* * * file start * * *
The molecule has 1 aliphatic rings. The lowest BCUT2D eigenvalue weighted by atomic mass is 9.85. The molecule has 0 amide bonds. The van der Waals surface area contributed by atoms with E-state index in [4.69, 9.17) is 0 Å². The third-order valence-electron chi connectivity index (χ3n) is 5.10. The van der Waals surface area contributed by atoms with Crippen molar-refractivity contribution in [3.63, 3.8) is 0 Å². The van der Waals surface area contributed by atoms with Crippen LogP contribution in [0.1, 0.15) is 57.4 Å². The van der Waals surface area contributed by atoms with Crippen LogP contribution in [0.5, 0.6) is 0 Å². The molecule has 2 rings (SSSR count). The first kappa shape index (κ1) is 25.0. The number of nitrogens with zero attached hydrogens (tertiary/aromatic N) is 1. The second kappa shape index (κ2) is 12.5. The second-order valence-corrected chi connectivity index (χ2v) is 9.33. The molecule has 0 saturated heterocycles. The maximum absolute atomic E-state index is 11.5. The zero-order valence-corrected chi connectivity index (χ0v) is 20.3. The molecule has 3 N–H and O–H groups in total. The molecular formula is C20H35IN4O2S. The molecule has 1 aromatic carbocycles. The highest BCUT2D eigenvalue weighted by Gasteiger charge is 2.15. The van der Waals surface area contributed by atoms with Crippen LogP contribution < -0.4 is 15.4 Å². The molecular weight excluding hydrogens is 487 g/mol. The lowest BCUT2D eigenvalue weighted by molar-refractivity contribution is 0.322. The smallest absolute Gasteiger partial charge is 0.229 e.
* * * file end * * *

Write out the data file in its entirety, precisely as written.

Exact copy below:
The molecule has 1 aliphatic rings. The lowest BCUT2D eigenvalue weighted by atomic mass is 9.85. The molecule has 0 amide bonds. The van der Waals surface area contributed by atoms with E-state index in [4.69, 9.17) is 0 Å². The third-order valence-electron chi connectivity index (χ3n) is 5.10. The van der Waals surface area contributed by atoms with Crippen molar-refractivity contribution in [3.63, 3.8) is 0 Å². The van der Waals surface area contributed by atoms with Crippen LogP contribution in [0.1, 0.15) is 57.4 Å². The van der Waals surface area contributed by atoms with Crippen LogP contribution in [0.5, 0.6) is 0 Å². The molecule has 2 rings (SSSR count). The first kappa shape index (κ1) is 25.0. The number of nitrogens with zero attached hydrogens (tertiary/aromatic N) is 1. The second kappa shape index (κ2) is 12.5. The second-order valence-corrected chi connectivity index (χ2v) is 9.33. The molecule has 0 saturated heterocycles. The maximum absolute atomic E-state index is 11.5. The zero-order valence-corrected chi connectivity index (χ0v) is 20.3. The molecule has 3 N–H and O–H groups in total. The molecular formula is C20H35IN4O2S. The molecule has 1 aromatic carbocycles. The highest BCUT2D eigenvalue weighted by Gasteiger charge is 2.15. The van der Waals surface area contributed by atoms with Crippen LogP contribution < -0.4 is 15.4 Å². The molecular weight excluding hydrogens is 487 g/mol. The lowest BCUT2D eigenvalue weighted by molar-refractivity contribution is 0.322. The smallest absolute Gasteiger partial charge is 0.229 e.